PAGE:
Discovery of rare genetic mutations could lead to new cholesterol treatment

Dr. Mazaferri checks the heart rate of patient with unexplained coronary artery disease

Marcus Wright was only 27 when he suffered his first heart attack.

At first, he and doctors thought it was a bad case of indigestion since he was young, healthy and nothing abnormal showed up on his electrocardiogram. “Let’s do some blood work just to make sure you’re OK,” the emergency department doctor told Wright. Twenty minutes later, the doctor returned with news that stunned Wright.

“You’re not going anywhere. You’re having a heart attack right now,” Wright recalls the doctor telling him in 2008.

Wright’s condition puzzled experts who examined him for almost a week in the hospital and even did a heart catheterization but didn’t find anything. He was eventually referred to Ernest Mazzaferri Jr., MD, an interventional cardiologist at The Ohio State University Wexner Medical Center’s Richard M. Ross Heart Hospital and a clinical professor of Internal Medicine at The Ohio State University College of Medicine.

It was a referral that would lead to the discovery of rare genetic mutations that had never been identified before and that could cause severe early onset of coronary artery disease, the most common type of heart disease in the United States. The discovery is leading to a better understanding of how cholesterol functions and the possibility of developing safer therapeutics for the 94 million Americans with high cholesterol.

“When I met Marcus about 14 years ago, he looked like a linebacker for the Ohio State Buckeyes. He was super fit and active. He was the last guy that you would ever think would have this kind of disease.” Ernest Mazzaferri Jr., MD, co-interim director of The Ohio State Wexner Medical Center Heart and Vascular Center

“His cholesterol and inflammation numbers looked pretty good and there was no family history of heart disease at that point, so it didn't make sense why somebody like him would have such advanced disease.”

Dr. Mazaferri and coronary artery disease patient, Marcus Wright
After prescribing a variety of medications that helped manage Marcus Wright’s severe coronary artery disease, Dr. Ernest Mazzaferri Jr., right, referred him to a team of genetic scientists at The Ohio State University Wexner Medical Center to help determine the cause of his advanced disease.

The mystery of Wright’s heart condition deepens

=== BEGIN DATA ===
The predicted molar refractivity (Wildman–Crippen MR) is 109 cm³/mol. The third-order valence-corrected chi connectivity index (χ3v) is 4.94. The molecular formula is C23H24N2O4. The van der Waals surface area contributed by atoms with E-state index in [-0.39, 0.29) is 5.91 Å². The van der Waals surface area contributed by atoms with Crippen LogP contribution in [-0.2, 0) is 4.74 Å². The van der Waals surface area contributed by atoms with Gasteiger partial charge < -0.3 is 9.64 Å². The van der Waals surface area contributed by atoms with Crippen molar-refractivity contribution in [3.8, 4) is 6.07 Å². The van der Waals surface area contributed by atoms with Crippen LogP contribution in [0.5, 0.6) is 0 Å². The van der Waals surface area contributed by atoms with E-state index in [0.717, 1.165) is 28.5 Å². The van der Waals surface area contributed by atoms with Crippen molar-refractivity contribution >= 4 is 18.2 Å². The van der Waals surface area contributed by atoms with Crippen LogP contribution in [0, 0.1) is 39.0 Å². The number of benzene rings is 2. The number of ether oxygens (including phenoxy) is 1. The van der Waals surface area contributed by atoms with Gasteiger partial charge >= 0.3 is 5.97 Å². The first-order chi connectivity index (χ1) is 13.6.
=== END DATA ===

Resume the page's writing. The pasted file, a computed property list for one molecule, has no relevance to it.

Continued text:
Despite optimal medical therapy, Wright continued to have symptoms and needed multiple heart stents, which are expandable metal coils placed in a blocked blood vessel to keep the arteries open. “Listen to your body” was a piece of advice from Dr. Mazzaferri that Wright kept in the back of his mind as his heart problems continued to advance.

“The best thing Dr. Mazz says is treat it like your grandfather. He says, ‘I’m not saying that you're old as your grandfather, but if something hurts, you can't push through it. I need you to go to the hospital and just get checked.’ Understanding that took me the longest time,” says Wright, who lives in Hillard, Ohio.

When both Wright’s mother and younger brother were later diagnosed with severe coronary artery disease, Dr. Mazzaferri suspected there was a genetic link. He decided it would be a good case for Ohio State’s JB Project, which is funded by philanthropy and brings together clinicians and scientists to decipher the root cause of highly unusual cases involving coronary artery disease, arrhythmias and heart failure.

“Marcus became the first patient I ever presented to our genetic scientists and I said, ‘Nobody can figure out what's wrong with this young man. I need your help to understand what's wrong with him,’" says Dr. Mazzaferri, who holds the Charles A. Bush, MD, Professorship in Cardiovascular Surgery in The Ohio State University College of Medicine.

16 and healthy one minute, in dire need of a heart transplant the next

Sara Koenig, PhD, studies a patient’s blood sample in the lab
Sara Koenig, PhD (right), and a team of researchers collaborate with clinicians in a lab at The Ohio State University Wexner Medical Center to solve unexplained medical cases through genetic research. Their latest research discovered genetic mutations that affect how good cholesterol functions, prompting the development of potential new treatments.

Researchers look to genetics for the answers